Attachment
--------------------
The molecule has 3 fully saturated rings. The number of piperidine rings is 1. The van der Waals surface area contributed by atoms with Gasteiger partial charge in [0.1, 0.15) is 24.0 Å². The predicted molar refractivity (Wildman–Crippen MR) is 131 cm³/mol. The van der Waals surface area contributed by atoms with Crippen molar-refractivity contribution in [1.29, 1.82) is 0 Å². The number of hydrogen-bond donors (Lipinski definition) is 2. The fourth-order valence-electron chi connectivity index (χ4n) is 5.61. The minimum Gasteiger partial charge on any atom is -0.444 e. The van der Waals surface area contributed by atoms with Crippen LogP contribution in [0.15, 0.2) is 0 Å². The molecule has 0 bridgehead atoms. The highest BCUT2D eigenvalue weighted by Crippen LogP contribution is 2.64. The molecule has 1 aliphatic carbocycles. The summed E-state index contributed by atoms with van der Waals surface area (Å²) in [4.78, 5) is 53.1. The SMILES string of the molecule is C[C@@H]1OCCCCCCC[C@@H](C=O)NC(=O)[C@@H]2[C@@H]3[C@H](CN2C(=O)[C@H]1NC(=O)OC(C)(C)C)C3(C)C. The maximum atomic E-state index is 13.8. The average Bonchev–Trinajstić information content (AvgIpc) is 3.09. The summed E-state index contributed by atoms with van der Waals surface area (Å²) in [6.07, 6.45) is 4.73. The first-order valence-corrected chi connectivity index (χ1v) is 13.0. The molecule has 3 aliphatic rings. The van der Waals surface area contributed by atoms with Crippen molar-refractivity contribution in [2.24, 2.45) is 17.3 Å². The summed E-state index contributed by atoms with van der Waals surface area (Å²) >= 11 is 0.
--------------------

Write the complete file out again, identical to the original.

The molecule has 3 fully saturated rings. The number of piperidine rings is 1. The van der Waals surface area contributed by atoms with Gasteiger partial charge in [0.1, 0.15) is 24.0 Å². The predicted molar refractivity (Wildman–Crippen MR) is 131 cm³/mol. The van der Waals surface area contributed by atoms with Crippen molar-refractivity contribution in [1.29, 1.82) is 0 Å². The number of hydrogen-bond donors (Lipinski definition) is 2. The fourth-order valence-electron chi connectivity index (χ4n) is 5.61. The minimum Gasteiger partial charge on any atom is -0.444 e. The van der Waals surface area contributed by atoms with Crippen LogP contribution in [0.15, 0.2) is 0 Å². The molecule has 0 bridgehead atoms. The highest BCUT2D eigenvalue weighted by Crippen LogP contribution is 2.64. The molecule has 1 aliphatic carbocycles. The summed E-state index contributed by atoms with van der Waals surface area (Å²) in [4.78, 5) is 53.1. The SMILES string of the molecule is C[C@@H]1OCCCCCCC[C@@H](C=O)NC(=O)[C@@H]2[C@@H]3[C@H](CN2C(=O)[C@H]1NC(=O)OC(C)(C)C)C3(C)C. The maximum atomic E-state index is 13.8. The average Bonchev–Trinajstić information content (AvgIpc) is 3.09. The summed E-state index contributed by atoms with van der Waals surface area (Å²) in [6.07, 6.45) is 4.73. The first-order valence-corrected chi connectivity index (χ1v) is 13.0. The molecule has 3 aliphatic rings. The van der Waals surface area contributed by atoms with Crippen molar-refractivity contribution in [2.24, 2.45) is 17.3 Å². The summed E-state index contributed by atoms with van der Waals surface area (Å²) >= 11 is 0.